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Will he give up on free-trade Republicans to work with Democrats to protect U.S. jobs and businesses from predator traders like China?

Will he cut a deal with Hill Democrats on which infrastructure projects should be funded first? Will he seek out compromise with Democrats on whose taxes should be cut and whose retained?

We could be looking at a seismic shift in national politics, with Trump looking to centrist and bipartisan coalitions to achieve as much of his agenda as he can. He could collaborate with Federalist Society Republicans on justices and with economic-nationalist Democrats on tariffs.

But the Congressional gridlock that exhausted the president’s patience may prove more serious than a passing phase. The Congress of the United States, whose powers were delineated in the late 18th century, may simply not be an institution suited to the 21st.

A century ago, Congress ceded to the Federal Reserve its right “to coin money (and) regulate the value thereof.” It has yielded to the third branch, the Supreme Court, the power to invent new rights, as in Roe v. Wade. Its power to “regulate commerce with foreign nations” has been assumed by an executive branch that negotiates the trade treaties, leaving Congress to say yea or nay.

Congress alone has the power to declare war. But recent wars have been launched by presidents over Congressional objection, some without consultation. We are close to a second major war in Korea, the first of which, begun in 1950, was never declared by the Congress, but declared by Harry Truman to be a “police action.”

In the age of the internet and cable TV, the White House is seen as a locus of decision and action, while Capitol Hill takes months to move. Watching Congress, the word torpor invariably comes to mind, which one Webster’s Dictionary defines as “a state of mental and motor inactivity with partial or total insensibility.”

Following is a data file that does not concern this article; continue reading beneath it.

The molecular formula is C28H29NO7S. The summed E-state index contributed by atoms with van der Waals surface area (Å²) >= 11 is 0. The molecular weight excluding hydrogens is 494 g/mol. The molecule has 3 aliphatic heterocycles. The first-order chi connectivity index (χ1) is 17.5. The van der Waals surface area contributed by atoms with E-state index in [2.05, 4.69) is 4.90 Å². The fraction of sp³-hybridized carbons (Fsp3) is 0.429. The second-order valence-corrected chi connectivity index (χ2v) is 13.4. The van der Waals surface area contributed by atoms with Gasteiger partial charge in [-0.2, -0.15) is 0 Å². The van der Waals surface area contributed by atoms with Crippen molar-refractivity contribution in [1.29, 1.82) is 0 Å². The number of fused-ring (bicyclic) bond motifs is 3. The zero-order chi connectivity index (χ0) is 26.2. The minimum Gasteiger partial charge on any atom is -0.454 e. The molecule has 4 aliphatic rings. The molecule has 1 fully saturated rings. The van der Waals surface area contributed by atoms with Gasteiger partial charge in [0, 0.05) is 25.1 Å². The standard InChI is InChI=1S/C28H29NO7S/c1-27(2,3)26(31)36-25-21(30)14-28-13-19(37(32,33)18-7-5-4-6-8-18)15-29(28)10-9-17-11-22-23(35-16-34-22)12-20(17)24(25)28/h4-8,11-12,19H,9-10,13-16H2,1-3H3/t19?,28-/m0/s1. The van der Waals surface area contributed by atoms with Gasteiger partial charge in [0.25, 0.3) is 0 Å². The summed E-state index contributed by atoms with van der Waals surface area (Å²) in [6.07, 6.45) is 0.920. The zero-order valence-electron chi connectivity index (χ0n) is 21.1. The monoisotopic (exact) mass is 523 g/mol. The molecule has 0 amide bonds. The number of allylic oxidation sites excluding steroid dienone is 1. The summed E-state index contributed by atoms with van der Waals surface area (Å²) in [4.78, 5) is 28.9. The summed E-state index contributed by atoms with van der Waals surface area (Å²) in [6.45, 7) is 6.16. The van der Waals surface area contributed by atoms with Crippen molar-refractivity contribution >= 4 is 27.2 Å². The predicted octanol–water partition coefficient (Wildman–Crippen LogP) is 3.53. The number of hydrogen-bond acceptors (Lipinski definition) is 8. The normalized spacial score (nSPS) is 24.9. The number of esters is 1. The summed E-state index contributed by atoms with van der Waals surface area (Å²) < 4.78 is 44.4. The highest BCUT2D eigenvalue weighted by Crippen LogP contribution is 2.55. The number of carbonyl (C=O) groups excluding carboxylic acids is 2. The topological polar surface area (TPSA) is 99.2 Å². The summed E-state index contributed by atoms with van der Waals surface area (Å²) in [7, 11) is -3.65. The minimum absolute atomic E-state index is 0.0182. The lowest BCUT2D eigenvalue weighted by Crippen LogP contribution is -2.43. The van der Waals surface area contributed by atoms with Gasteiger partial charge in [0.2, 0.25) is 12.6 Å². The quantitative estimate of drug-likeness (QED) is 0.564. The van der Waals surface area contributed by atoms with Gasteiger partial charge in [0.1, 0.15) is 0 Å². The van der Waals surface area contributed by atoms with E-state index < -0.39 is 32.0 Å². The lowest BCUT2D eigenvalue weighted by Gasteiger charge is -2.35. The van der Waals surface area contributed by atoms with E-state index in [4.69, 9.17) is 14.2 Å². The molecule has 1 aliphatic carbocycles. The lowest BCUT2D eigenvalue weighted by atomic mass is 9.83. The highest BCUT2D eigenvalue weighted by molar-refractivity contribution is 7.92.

Result: In a recent survey, 72 percent of Americans expressed high confidence in the military; 12 percent said the same of Congress.

The members of Congress the TV cameras reward with air time are most often mavericks like John McCain, Lindsay Graham and Jeff Flake, who will defy a president the media largely detest.

At the onset of the post-Cold War era, some contended that democracy was the inevitable future of mankind. But autocracy is holding its own. Russia, China, India, Turkey, Egypt come to mind.

If democracy, as Freedom House contends, is in global retreat, one reason may be that, in our new age, legislatures, split into hostile blocs checkmating one another, cannot act with the dispatch impatient peoples now demand of their rulers.

In the days of Henry Clay and Daniel Webster, Congress was a rival to even strong presidents. Those days are long gone.

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The Rise of the Generals

The Rise of the Generals

By Patrick J. Buchanan

Has President Donald Trump outsourced foreign policy to the generals?

So it would seem. Candidate Trump held out his hand to Vladimir Putin. He rejected further U.S. intervention in Syria other than to smash ISIS.